Breaking Ties: Libyan Rebel Coalition Splinters

Gadhafi Defectors Ratchet Up Rhetoric Against Islamists

Increasing tensions between the two largest factions remaining in Libya’s National Transitional Council (NTC) seem to be boiling over, threatening the cohesion of the rebel movement and threatening to start a new civil war before Libya is completely finished with the first one.

The pro-reform demonstrators from early this year were all but removed from the picture by the time NATO insinuated itself into the war and decided the NTC should rule. What was left was a combination of seasoned Islamist fighters who have opposed Gadhafi for decades and a collection of defectors from the regime.

Rebel Prime Minister Mahmoud Jabril has been seen as the leader of the defectors, and is trying to position a new Libyan regime that will very much resemble the old regime, only without the Gadhafi family at the top of the ladder.

Jabril has been publicly chastising the “political games” played by the Muslim Brotherhood and other Islamists, claiming their refusal to back the integration of even more Gadhafi loyalists into the NTC is threatening the current war.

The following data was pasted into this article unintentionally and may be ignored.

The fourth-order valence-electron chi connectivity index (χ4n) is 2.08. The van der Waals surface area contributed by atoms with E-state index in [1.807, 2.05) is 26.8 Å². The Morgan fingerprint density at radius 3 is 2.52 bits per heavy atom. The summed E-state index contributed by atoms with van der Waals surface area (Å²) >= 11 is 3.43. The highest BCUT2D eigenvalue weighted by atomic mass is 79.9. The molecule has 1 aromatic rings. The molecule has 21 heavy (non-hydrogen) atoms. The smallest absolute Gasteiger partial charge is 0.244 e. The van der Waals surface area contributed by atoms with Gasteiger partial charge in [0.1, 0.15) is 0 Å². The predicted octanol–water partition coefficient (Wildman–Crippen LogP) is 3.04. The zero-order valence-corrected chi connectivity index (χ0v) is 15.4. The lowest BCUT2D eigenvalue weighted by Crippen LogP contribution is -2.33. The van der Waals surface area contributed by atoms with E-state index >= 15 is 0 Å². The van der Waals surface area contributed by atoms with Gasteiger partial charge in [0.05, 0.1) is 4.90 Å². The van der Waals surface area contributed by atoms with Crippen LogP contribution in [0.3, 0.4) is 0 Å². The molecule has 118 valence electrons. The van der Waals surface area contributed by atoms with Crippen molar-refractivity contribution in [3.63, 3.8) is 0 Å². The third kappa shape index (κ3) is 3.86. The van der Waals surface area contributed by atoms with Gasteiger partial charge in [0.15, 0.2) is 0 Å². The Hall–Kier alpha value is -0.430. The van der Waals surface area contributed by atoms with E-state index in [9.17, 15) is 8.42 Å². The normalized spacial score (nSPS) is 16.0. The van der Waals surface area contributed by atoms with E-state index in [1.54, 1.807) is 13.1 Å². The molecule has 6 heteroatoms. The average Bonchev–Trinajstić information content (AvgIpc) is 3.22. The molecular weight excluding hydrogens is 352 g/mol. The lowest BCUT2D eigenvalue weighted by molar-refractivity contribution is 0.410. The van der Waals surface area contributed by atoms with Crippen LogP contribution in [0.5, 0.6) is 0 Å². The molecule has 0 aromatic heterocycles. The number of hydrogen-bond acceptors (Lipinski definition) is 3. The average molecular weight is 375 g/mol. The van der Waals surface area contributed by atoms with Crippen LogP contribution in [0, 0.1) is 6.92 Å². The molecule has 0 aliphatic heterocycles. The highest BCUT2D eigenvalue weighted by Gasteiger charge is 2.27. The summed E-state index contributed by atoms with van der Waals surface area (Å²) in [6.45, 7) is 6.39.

His key opponent is Abdulhakim Belhaj, who made headlines last week with the revelation of his kidnapping and rendition by CIA officials into the hands of the Gadhafi regime. Those like Belhaj who suffered under the old regime don’t particularly see former Gadhafi officials as a big enough break from the past.

Belhaj’s very existence is a source of embarrassment for NATO, so while they have yet to actually side with a faction in the upcoming second civil war, it seems likely that they will choose the Gadhafi defectors. After all, the CIA and MI6 have years of history working with them.

Author: Jason Ditz

Jason Ditz is Senior Editor for He has 20 years of experience in foreign policy research and his work has appeared in The American Conservative, Responsible Statecraft, Forbes, Toronto Star, Minneapolis Star-Tribune, Providence Journal, Washington Times, and the Detroit Free Press.